Federal Managers Think Agencies Aren't Ready For Boomer Exodus - InformationWeek

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Federal Managers Think Agencies Aren't Ready For Boomer Exodus

Sixty-one percent of federal managers say their agencies do not have knowledge management policies to help prepare for the impending brain-drain, according to a recent survey.

Although four out of 10 federal workers will be retiring within five years, most government managers are unaware of whether their agencies have knowledge management plans in place to help with the workforce transition, says a new study.

Sixty-one percent of federal managers say their agencies do not have -- or they are unaware whether they have -- knowledge management policies to help prepare and train staff for the impending brain-drain, according to a recent survey of 171 federal managers conducted by Tandberg, a provider of videoconferencing products and services.

Of the 39% of managers who say their agencies do have knowledge management strategies, 74% say most of their staffs are unaware of those policies.

Organizations "can't afford a single gap of knowledge," said Joel Brunson, president of Tandberg's federal market business. However, when a mass exodus of workers do leave their jobs, "it's about losing day-to-day knowledge, tricks of the trade," and an accumulation of what's been learn over 25 to 35 years, he said.

Organizations often do poor jobs of documenting key information like best practices, operational procedures, important tips, and other details to instruct workers in their jobs -- and once key personnel leave, there's a void in person-to-person communication to pass on that knowledge as well.

While 87% of federal managers say their agencies collect information about official operating processes and procedures, only 37% collect information about how to do things most efficiently.

The lack of knowledge management plans in the federal government mirrors the same lack of urgency seen in the commercial sector to deal with brain drain.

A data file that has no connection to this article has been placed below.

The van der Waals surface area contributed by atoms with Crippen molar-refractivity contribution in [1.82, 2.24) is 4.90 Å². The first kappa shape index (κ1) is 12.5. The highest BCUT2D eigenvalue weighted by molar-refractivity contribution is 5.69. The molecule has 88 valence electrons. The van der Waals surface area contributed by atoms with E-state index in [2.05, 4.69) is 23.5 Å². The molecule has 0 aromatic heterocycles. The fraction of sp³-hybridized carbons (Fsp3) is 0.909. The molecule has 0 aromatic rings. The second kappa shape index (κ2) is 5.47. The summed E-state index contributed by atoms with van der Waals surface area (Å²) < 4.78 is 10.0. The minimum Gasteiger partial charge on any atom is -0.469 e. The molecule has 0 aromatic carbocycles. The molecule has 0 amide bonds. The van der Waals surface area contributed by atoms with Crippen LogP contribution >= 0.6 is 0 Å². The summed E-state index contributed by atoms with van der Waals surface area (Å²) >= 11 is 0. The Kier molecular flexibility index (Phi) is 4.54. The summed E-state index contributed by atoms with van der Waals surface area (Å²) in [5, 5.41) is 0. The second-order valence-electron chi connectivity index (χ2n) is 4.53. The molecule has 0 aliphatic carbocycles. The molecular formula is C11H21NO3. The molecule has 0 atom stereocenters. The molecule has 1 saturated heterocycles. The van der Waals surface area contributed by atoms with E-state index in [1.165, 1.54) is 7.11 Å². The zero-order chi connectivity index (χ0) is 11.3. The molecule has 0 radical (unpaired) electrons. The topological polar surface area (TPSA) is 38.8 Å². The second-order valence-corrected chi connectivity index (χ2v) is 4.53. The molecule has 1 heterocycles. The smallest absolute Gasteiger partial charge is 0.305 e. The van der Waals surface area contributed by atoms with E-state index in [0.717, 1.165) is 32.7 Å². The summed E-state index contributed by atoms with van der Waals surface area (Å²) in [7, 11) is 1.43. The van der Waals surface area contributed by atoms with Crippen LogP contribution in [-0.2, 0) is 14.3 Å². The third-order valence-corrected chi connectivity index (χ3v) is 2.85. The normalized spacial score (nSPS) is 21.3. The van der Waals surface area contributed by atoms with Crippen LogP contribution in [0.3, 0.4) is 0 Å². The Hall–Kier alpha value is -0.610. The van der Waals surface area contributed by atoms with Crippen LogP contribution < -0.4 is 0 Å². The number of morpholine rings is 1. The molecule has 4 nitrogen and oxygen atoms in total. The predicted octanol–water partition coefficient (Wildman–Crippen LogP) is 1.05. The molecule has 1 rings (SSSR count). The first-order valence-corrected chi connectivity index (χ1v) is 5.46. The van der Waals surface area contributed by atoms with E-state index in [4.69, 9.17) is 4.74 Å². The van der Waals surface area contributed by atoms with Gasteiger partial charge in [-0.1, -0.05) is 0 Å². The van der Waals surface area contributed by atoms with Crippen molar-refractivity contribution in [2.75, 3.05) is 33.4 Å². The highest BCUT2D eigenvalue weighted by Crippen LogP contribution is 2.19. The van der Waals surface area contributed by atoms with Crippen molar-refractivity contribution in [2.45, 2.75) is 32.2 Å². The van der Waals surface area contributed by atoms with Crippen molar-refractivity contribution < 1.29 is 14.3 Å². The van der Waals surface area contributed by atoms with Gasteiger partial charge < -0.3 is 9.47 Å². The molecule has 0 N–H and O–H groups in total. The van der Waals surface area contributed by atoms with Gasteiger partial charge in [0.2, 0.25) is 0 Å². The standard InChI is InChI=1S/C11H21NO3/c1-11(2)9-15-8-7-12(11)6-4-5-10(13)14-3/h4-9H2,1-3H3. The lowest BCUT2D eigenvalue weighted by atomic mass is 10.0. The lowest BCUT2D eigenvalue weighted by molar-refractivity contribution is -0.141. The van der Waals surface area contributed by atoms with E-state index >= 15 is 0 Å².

A recent survey by Monster Worldwide found that only 20% of companies have formal strategies to manage and preserve organizational knowledge despite one-in-three companies predicting that more than 20% of their workforce to be eligible for retirement over the next decade.

When it comes to the government managers, 78% say they are somewhat or very concerned about their agencies' current knowledge management processes.

While 82% of the managers say their agencies offer new hire orientations -- and 74% provide technology training to new employees -- training drops off significantly once a person is hired. Only 57% of managers say their agencies provide new process or procedure training to current workers, leaving a potential gap in knowledge and best practices once older workers retire.

Nearly 90% of federal manager say their agencies providing training via classroom set-ups; 69% provide online training; 36% provide video training.

What's on their wish lists for tools to help prepare their workforces for knowledge upheaval? Forty nine percent of federal managers named knowledge management software; video-technology and agency intranet tied with 39% of managers picking one or both; 36% choose Web conferencing; 32% named multi-media search engines; and 9% picked other choices, including bigger travel budgets and improved succession management programs.

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